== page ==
Introducing Joining Technologies

Materials, Processes and Applications

At Euromat, we have specialised in and perfected special material bonding techniques. We have a suitable solution for your problem for nearly all customer requests.

Our most common processes are listed and presented below:

Flame brazing -atmosphere-

This process uses an open flame, usually a propane-air torch, as the heat source. This generates significantly higher temperatures than, for example, a hot plate. In this process, the torch is used to heat the soldering points in order to melt the solder with flux at these points so that the solder flows into the soldering gap by means of capillary action. For mechanical soldering, the solder is first deposited at the soldering point and then heated. This method is commonly used for pipe connections with fittings, in refrigeration technology and in vehicle construction. Usually this process is carried out in the atmosphere. It is used for soft and hard soldering, e.g. soldering of cooling coils for components subject to high thermal stress such as cooling plates, heat exchangers, laser mirrors or tool moulds. Basic materials include copper, copper alloys, aluminium, steels and stainless steels.

Induction brazing -atmosphere/inert gas/vacuum-

In induction brazing, a metallic workpiece is exposed to an alternating magnetic field, which generates eddy currents inside the component. This energy is converted into heat as a result of material resistance and the physics of Ohm's law. Here the frequency is essential for the area to be soldered. At low frequencies the heat penetrates deeper into the object, at high frequencies the heat is exclusively distributed on the surface. The heating of the component takes place without contact with the component; specially manufactured inductors are required for this. This process has the advantage that the targeted and concentrated heat transfer achieves short brazing times and a low thermal load on the component. Process variants can be carried out in air atmospherically, under inert gas or, more recently, also in a vacuum. By means of special process equipment, even thermally sensitive components (e.g. sensors with already integrated electronic components – no heating above 200 °C permitted) can be brazed in a targeted manner (TLöt in the range 720 to 850 °C).

Inert gas/vacuum brazing without flux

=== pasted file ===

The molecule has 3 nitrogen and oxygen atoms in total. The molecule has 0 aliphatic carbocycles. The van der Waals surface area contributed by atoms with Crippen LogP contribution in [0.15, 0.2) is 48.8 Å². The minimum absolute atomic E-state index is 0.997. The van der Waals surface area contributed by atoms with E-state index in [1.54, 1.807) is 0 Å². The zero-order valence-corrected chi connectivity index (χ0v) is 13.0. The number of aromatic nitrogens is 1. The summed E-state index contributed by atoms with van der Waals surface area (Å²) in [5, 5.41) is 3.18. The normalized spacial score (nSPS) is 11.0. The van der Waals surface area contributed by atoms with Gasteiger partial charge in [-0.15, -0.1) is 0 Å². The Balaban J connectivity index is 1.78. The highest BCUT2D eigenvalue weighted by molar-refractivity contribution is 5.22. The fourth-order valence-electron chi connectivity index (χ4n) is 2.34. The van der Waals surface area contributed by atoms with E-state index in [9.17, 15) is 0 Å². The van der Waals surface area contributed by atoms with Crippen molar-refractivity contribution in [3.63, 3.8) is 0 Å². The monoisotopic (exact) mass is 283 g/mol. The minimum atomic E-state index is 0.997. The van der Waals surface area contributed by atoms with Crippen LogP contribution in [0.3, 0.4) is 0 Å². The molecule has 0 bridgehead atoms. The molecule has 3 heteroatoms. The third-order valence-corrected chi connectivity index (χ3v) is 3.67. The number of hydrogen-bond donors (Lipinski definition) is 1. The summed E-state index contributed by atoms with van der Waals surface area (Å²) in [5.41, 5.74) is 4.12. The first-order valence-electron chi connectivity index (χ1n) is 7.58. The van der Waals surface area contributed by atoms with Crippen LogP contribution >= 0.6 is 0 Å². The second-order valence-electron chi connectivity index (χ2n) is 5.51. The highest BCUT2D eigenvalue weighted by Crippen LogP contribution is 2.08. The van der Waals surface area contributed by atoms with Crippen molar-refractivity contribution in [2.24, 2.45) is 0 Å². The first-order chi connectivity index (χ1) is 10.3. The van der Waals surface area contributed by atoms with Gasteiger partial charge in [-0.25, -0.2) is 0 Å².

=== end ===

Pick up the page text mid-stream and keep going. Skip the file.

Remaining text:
In this process, normal piston brazing or induction brazing is carried out using inert gas. These are mostly gases such as nitrogen, argon or CO2. The aim is to change the properties and conditions during brazing and to improve the brazing result on surfaces that are difficult to wet, since no oxidation of the solder and the surface takes place under inert gas. Vacuum brazing takes place under airless conditions. The atmospheric pressure is very strongly reduced, which leads to better conditions for the solder to react with the surface and further prevent oxidation. These methods are only used for surfaces that are difficult to wet, as they involve a great deal of effort and cost. Applications include metallisation of ceramic surfaces, copper/nickel/stainless steel brazing.

Surface brazing in the furnace or with laser -inert gas/vacuum-

The main applications of surface brazing are wear protection and functional coatings. In principle, surface brazing is a process variant of brazing and is classified in the field of high-temperature brazing. It is a thermal process carried out without flux in a vacuum or under inert gas with solders whose liquidus temperature is above 900°C. No components are connected with each other. Additional hard material particles introduced into the solder are brazed onto the component surface. The solder can be applied by simply depositing it, using special product forms such as tapes/foils or also as a paste or dispersed with slurries. The process is carried out in vacuum or inert gas atmosphere. For this purpose, furnace brazing, torch brazing or induction brazing can be used. More recent developments include laser brazing in inert gas or vacuum. For liquid solders to wet and flow, the workpiece surfaces must be metallically clean. They are often blasted or sanded before being brazed. Strong oxide layers, some of which are formed during heating to brazing temperature, are dissolved by flux or reduced by fluxes or gases.